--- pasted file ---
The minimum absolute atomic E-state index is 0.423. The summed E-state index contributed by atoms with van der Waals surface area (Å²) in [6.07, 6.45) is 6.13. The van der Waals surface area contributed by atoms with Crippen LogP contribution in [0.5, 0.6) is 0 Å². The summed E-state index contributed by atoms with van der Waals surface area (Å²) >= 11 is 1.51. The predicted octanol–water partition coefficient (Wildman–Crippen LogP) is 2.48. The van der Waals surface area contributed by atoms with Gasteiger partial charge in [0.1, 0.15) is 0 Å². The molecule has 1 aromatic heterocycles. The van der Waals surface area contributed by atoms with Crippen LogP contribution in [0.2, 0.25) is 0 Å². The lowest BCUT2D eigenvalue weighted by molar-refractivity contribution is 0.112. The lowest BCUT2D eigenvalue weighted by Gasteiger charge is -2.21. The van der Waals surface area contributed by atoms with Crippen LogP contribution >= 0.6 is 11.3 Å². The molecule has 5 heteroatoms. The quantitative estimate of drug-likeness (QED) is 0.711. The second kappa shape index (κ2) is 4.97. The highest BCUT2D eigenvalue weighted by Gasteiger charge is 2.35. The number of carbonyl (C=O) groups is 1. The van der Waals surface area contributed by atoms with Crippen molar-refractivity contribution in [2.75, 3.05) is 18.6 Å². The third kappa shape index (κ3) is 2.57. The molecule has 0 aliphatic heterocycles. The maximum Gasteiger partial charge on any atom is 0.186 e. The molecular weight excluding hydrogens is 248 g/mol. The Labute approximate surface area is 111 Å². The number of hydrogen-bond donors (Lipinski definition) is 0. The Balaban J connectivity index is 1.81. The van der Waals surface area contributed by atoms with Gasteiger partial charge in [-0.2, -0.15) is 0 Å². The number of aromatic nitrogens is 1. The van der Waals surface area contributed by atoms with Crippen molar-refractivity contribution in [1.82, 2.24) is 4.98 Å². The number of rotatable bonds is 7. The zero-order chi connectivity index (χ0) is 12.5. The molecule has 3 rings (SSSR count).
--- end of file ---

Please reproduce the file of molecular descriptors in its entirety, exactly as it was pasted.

The minimum absolute atomic E-state index is 0.423. The summed E-state index contributed by atoms with van der Waals surface area (Å²) in [6.07, 6.45) is 6.13. The van der Waals surface area contributed by atoms with Crippen LogP contribution in [0.5, 0.6) is 0 Å². The summed E-state index contributed by atoms with van der Waals surface area (Å²) >= 11 is 1.51. The predicted octanol–water partition coefficient (Wildman–Crippen LogP) is 2.48. The van der Waals surface area contributed by atoms with Gasteiger partial charge in [0.1, 0.15) is 0 Å². The molecule has 1 aromatic heterocycles. The van der Waals surface area contributed by atoms with Crippen LogP contribution in [0.2, 0.25) is 0 Å². The lowest BCUT2D eigenvalue weighted by molar-refractivity contribution is 0.112. The lowest BCUT2D eigenvalue weighted by Gasteiger charge is -2.21. The van der Waals surface area contributed by atoms with Crippen LogP contribution >= 0.6 is 11.3 Å². The molecule has 5 heteroatoms. The quantitative estimate of drug-likeness (QED) is 0.711. The second kappa shape index (κ2) is 4.97. The highest BCUT2D eigenvalue weighted by Gasteiger charge is 2.35. The number of carbonyl (C=O) groups is 1. The van der Waals surface area contributed by atoms with Crippen molar-refractivity contribution in [2.75, 3.05) is 18.6 Å². The third kappa shape index (κ3) is 2.57. The molecule has 0 aliphatic heterocycles. The maximum Gasteiger partial charge on any atom is 0.186 e. The molecular weight excluding hydrogens is 248 g/mol. The Labute approximate surface area is 111 Å². The number of hydrogen-bond donors (Lipinski definition) is 0. The Balaban J connectivity index is 1.81. The van der Waals surface area contributed by atoms with Gasteiger partial charge in [-0.2, -0.15) is 0 Å². The number of aromatic nitrogens is 1. The van der Waals surface area contributed by atoms with Crippen molar-refractivity contribution in [1.82, 2.24) is 4.98 Å². The number of rotatable bonds is 7. The zero-order chi connectivity index (χ0) is 12.5. The molecule has 3 rings (SSSR count).